He Said

“Wish I may, wish I might, right guys? Too bad Honda can’t shuffle all that old stock overseas somewhere it’ll be appreciated, then there would be room to bring in the new 2018s. Who know, maybe Honda will surprise us, but I’m a’feared that we are in for a wait.”

She Said

My wife and fellow motorcycle writer, Allyn Hinton, says, “The 2018 Forza accommodates tall riders. I can’t say that very often on a scooter that has a pronounced pillion hump because the hump prevents tall riders from sliding back. On the Forza, there is enough leg room up front and knee clearance to accommodate those long legs. Of course, that’s not the problem I usually have, and the Forza is sized well for height-challenged folks like me, as well. The smaller dimensions and tight turning radius make it easy to maneuver in parking lots, and the higher top speed and better fuel economy make it suitable for a commuter, not only in the city, but also in a suburban environment.”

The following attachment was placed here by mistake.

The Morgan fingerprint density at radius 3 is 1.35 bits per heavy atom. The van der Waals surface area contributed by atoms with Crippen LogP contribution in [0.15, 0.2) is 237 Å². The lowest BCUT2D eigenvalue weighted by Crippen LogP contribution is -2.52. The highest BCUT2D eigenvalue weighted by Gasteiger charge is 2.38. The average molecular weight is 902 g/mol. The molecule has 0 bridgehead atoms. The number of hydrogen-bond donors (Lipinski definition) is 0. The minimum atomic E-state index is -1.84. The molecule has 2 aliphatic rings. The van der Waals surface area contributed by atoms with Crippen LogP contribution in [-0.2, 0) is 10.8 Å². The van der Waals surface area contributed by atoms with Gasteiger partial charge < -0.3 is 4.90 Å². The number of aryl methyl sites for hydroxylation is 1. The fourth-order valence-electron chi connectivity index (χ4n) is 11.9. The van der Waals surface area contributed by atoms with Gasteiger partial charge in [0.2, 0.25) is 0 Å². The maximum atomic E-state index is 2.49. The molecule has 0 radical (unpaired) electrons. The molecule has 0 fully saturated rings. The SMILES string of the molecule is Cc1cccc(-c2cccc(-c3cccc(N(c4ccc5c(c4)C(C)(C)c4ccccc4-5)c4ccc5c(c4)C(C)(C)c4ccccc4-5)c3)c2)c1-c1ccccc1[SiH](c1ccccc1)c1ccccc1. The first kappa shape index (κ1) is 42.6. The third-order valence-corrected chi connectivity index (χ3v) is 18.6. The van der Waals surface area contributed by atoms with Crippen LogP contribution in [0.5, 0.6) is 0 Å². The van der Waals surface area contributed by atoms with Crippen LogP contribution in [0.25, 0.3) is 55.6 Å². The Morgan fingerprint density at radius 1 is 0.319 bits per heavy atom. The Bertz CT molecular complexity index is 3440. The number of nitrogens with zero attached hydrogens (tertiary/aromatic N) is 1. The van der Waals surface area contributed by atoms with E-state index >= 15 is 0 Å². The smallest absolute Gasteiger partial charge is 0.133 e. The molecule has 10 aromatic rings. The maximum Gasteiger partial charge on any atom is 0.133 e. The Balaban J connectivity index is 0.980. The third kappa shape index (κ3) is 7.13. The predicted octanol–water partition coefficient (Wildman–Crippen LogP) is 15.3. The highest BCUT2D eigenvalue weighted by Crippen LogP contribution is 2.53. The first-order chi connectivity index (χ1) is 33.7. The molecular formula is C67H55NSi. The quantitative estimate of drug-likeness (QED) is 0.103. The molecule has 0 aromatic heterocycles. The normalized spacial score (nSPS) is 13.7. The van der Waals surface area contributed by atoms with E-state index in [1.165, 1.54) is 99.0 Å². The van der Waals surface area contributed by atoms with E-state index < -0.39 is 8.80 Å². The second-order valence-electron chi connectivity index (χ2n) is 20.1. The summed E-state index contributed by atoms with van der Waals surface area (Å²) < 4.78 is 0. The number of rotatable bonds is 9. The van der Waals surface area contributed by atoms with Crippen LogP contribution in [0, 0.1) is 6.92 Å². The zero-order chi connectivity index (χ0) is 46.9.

2018 Honda Forza Specifications

Engine & Drivetrain:
Engine: 4 stroke, 4 valve liquid cooled
Engine Displacement: 279 cc
Bore x Stroke: 72 mm x 68.5 mm
Compression Ratio: 10.5:1
Max. Power Output: 24.8 hp @ 7,000 rpm
Max. Torque: 20 lb-ft @ 5,750 rpm
Carburation: PGMFI
Starter: Electric
Battery Capacity: 12V8.6 AH
ACG Output: 340 W @ r/min
Clutch Type: Automatic centrifugal clutch; dry type
Transmission: CVT
Frame: Underbone type; steel
Caster Angle: 26.5°
Trail: 3.5 inches
Suspension, Front: φ33 Telescopic
Suspension, Rear: Twin Shock